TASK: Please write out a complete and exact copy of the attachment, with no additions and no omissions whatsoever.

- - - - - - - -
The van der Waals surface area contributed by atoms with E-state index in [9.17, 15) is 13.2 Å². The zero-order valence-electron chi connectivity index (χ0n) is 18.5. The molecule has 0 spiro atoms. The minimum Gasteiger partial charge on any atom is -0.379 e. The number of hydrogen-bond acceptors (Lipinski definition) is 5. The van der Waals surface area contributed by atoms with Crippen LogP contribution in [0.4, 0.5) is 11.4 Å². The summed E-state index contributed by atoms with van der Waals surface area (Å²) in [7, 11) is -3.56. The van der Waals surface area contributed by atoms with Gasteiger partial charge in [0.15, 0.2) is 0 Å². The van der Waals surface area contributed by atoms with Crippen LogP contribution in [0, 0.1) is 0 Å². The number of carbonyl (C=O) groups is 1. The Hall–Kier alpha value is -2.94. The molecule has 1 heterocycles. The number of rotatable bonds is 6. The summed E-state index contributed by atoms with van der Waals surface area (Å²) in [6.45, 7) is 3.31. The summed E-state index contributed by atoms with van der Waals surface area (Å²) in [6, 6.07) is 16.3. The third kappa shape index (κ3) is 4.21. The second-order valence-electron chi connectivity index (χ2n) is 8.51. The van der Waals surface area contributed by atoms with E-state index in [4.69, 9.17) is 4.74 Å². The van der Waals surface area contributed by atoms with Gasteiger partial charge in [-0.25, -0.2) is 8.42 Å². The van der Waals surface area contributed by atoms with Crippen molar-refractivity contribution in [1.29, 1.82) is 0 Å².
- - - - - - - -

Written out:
The van der Waals surface area contributed by atoms with E-state index in [9.17, 15) is 13.2 Å². The zero-order valence-electron chi connectivity index (χ0n) is 18.5. The molecule has 0 spiro atoms. The minimum Gasteiger partial charge on any atom is -0.379 e. The number of hydrogen-bond acceptors (Lipinski definition) is 5. The van der Waals surface area contributed by atoms with Crippen LogP contribution in [0.4, 0.5) is 11.4 Å². The summed E-state index contributed by atoms with van der Waals surface area (Å²) in [7, 11) is -3.56. The van der Waals surface area contributed by atoms with Gasteiger partial charge in [0.15, 0.2) is 0 Å². The van der Waals surface area contributed by atoms with Crippen LogP contribution in [0, 0.1) is 0 Å². The number of carbonyl (C=O) groups is 1. The Hall–Kier alpha value is -2.94. The molecule has 1 heterocycles. The number of rotatable bonds is 6. The summed E-state index contributed by atoms with van der Waals surface area (Å²) in [6.45, 7) is 3.31. The summed E-state index contributed by atoms with van der Waals surface area (Å²) in [6, 6.07) is 16.3. The third kappa shape index (κ3) is 4.21. The second-order valence-electron chi connectivity index (χ2n) is 8.51. The van der Waals surface area contributed by atoms with E-state index in [4.69, 9.17) is 4.74 Å². The van der Waals surface area contributed by atoms with Gasteiger partial charge in [-0.25, -0.2) is 8.42 Å². The van der Waals surface area contributed by atoms with Crippen molar-refractivity contribution in [1.29, 1.82) is 0 Å².